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Joy Division's Unknown Pleasures (Thirty…
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Joy Division's Unknown Pleasures (Thirty Three and a Third series) (edição 2004)

por Chris Ott (Autor)

Séries: 33 1/3 (9)

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1524143,911 (3.88)1
Joy Division's career has often been shrouded by myths. But the truth is surprisingly simple: over a period of several months, Joy Division transformed themselves from run-of-the-mill punk wannabes into the creators of one of the most atmospheric, disturbing, and influential debut albums ever recorded. Chris Ott carefully picks apart fact from fiction to show how Unknown Pleasures came into being, and how it still resonates so strongly today. EXCERPT The urgent, alien thwack of Stephen Morris' processed snare drum as it bounced from the left to right channel was so arresting in 1979, one could have listened to that opening bar for hours trying to figure how on earth someone made such sounds. Like John Bonham's ludicrous, mansion-backed stomp at the start of "When The Levee Breaks"-only far less expensive-the crisp, trebly snare sound with which Martin Hannett would make his career announced Unknown Pleasures as a finessed, foreboding masterpiece. Peter Hook's compressed bass rides up front as "Disorder" comes together, but it's not until the hugely reverbed, minor note guitar line crashes through that you can understand the need for such a muted, analog treatment to Hook's line. Layering a few tracks together to create a six-string shriek, Hannett's equalization cuts the brunt of Sumner's fuller live sound down to an echoing squeal, revealing a desperation born of longing rather than rage. This is the way, step inside.… (mais)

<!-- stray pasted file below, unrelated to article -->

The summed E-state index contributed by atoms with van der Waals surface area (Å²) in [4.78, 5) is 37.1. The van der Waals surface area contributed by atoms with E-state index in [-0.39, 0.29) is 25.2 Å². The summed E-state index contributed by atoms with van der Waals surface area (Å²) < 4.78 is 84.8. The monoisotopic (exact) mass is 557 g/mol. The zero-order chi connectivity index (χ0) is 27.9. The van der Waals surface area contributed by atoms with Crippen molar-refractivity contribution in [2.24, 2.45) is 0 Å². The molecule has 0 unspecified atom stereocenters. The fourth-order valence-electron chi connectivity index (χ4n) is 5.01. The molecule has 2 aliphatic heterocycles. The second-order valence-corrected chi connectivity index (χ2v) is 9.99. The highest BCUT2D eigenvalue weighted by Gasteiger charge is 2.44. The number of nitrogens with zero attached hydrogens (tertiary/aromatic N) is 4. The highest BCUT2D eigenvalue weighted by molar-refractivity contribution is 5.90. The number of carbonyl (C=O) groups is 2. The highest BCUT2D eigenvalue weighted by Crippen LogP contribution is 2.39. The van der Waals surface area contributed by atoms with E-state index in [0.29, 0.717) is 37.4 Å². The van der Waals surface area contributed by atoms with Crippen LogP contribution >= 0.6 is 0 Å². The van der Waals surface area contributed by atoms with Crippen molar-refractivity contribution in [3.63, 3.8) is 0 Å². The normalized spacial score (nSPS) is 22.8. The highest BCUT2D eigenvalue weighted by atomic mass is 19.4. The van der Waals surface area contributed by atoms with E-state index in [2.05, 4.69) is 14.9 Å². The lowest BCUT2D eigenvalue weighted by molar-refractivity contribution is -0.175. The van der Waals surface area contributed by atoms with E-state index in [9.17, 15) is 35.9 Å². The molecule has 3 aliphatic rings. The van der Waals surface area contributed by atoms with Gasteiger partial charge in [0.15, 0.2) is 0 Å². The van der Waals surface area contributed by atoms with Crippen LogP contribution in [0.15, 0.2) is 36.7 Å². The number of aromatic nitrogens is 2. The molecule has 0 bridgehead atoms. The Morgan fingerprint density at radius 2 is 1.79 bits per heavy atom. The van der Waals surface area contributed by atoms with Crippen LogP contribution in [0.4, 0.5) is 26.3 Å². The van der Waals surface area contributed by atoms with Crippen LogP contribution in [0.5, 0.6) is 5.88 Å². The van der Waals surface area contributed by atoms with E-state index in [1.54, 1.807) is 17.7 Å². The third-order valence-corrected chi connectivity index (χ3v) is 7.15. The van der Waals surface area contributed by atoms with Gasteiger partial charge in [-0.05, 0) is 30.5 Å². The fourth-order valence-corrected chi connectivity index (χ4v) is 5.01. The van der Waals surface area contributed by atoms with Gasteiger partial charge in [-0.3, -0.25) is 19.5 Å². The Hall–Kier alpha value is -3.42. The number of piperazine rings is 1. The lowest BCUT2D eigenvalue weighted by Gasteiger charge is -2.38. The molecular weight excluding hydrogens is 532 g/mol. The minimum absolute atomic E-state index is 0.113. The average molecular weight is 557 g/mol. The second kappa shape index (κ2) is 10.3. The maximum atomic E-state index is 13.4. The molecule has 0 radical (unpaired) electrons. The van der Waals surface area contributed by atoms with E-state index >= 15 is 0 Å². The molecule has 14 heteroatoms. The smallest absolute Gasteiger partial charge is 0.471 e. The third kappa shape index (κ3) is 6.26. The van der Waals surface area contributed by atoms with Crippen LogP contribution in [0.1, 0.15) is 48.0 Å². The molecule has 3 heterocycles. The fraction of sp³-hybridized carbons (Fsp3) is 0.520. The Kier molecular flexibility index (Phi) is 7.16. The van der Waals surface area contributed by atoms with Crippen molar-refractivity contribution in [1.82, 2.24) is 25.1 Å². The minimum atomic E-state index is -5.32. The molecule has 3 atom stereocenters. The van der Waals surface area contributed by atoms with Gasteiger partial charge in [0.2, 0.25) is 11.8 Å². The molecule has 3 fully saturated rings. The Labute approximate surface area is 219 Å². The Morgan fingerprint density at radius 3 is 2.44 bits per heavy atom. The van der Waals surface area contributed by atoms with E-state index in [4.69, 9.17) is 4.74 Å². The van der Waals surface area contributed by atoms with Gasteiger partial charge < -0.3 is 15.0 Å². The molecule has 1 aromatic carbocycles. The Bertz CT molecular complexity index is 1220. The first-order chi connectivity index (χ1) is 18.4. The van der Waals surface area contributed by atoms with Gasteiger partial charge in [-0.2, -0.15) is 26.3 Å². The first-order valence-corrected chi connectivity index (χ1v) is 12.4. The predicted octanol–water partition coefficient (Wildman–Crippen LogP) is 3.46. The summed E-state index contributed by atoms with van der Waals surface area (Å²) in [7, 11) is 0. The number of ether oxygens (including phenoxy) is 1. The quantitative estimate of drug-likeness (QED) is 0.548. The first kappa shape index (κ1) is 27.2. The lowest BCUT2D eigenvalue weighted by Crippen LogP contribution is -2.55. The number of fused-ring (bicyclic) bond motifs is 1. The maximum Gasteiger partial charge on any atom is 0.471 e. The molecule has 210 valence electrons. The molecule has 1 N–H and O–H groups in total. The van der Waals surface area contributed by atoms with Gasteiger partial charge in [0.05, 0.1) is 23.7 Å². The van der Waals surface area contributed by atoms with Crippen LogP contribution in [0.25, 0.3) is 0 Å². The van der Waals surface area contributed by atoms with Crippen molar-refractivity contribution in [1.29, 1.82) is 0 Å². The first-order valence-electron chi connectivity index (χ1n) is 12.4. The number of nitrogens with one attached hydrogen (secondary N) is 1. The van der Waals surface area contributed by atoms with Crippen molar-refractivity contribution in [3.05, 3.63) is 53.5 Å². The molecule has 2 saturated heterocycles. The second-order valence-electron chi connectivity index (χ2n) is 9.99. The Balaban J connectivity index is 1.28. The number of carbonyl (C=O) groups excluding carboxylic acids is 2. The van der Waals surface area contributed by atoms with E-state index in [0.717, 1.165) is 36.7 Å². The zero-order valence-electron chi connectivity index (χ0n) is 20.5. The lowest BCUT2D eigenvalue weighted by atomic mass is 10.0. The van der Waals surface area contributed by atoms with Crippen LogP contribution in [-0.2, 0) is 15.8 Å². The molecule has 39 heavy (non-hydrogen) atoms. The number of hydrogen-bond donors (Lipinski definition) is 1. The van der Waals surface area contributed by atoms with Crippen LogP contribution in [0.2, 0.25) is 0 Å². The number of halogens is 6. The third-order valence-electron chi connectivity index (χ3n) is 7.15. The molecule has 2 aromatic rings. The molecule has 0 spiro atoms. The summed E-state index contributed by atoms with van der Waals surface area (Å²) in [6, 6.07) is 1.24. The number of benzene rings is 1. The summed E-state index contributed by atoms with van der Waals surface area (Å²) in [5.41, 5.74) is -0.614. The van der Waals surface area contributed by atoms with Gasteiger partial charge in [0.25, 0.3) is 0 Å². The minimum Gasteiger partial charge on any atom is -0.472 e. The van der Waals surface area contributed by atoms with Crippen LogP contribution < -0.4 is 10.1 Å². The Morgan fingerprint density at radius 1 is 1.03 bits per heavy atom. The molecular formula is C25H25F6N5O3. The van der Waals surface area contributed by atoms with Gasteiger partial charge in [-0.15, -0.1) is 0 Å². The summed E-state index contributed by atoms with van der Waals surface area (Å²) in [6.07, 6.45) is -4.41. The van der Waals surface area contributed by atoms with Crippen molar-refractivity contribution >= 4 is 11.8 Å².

Membro:THBevilacqua
Título:Joy Division's Unknown Pleasures (Thirty Three and a Third series)
Autores:Chris Ott (Autor)
Informação:Continuum (2004), 136 pages
Colecções:A sua biblioteca
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Joy Division's Unknown Pleasures (Thirty Three and a Third series) por Chris Ott

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Mostrando 4 de 4
Surely the best book in this very uneven series: enjoyable and enlightening combination of biography, criticism, technical analysis, and appreciation. ( )
1 vote gtross | Nov 7, 2020 |
It's interesting to read one of these buggers about an album you don't really like. Closer is such a better album. I agree with the reviewers on here that the writing is amateurish, and many of the events described a readily available in a lot of different mediums. Oh wait, I thought this was a book about a musical album, not a biography of a singer? It's a shame Martin Hannett never produced Cabaret Voltaire. ( )
  librarianbryan | Apr 20, 2012 |